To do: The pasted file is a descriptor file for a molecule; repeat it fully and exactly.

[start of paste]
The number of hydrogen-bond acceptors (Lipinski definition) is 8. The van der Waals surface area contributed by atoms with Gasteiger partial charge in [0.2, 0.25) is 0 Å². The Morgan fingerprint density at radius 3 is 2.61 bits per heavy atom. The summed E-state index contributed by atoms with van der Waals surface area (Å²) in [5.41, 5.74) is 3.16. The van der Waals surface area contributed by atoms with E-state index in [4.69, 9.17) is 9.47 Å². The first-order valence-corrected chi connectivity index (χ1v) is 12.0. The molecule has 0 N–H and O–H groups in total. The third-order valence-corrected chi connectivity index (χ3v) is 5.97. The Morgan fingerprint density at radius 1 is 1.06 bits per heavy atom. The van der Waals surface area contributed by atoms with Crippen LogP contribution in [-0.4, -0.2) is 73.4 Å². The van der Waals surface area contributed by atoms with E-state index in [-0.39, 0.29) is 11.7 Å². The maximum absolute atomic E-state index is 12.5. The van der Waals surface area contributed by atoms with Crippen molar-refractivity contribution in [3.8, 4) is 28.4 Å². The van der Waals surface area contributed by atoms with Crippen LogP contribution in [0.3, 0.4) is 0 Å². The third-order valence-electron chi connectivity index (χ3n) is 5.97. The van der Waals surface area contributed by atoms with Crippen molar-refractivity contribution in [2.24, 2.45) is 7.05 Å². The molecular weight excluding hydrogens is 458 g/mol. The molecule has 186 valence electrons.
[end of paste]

The number of hydrogen-bond acceptors (Lipinski definition) is 8. The van der Waals surface area contributed by atoms with Gasteiger partial charge in [0.2, 0.25) is 0 Å². The Morgan fingerprint density at radius 3 is 2.61 bits per heavy atom. The summed E-state index contributed by atoms with van der Waals surface area (Å²) in [5.41, 5.74) is 3.16. The van der Waals surface area contributed by atoms with E-state index in [4.69, 9.17) is 9.47 Å². The first-order valence-corrected chi connectivity index (χ1v) is 12.0. The molecule has 0 N–H and O–H groups in total. The third-order valence-corrected chi connectivity index (χ3v) is 5.97. The Morgan fingerprint density at radius 1 is 1.06 bits per heavy atom. The van der Waals surface area contributed by atoms with Crippen LogP contribution in [-0.4, -0.2) is 73.4 Å². The van der Waals surface area contributed by atoms with E-state index in [-0.39, 0.29) is 11.7 Å². The maximum absolute atomic E-state index is 12.5. The van der Waals surface area contributed by atoms with Crippen molar-refractivity contribution in [3.8, 4) is 28.4 Å². The van der Waals surface area contributed by atoms with Crippen LogP contribution in [0.3, 0.4) is 0 Å². The third-order valence-electron chi connectivity index (χ3n) is 5.97. The van der Waals surface area contributed by atoms with Crippen molar-refractivity contribution in [2.24, 2.45) is 7.05 Å². The molecular weight excluding hydrogens is 458 g/mol. The molecule has 186 valence electrons.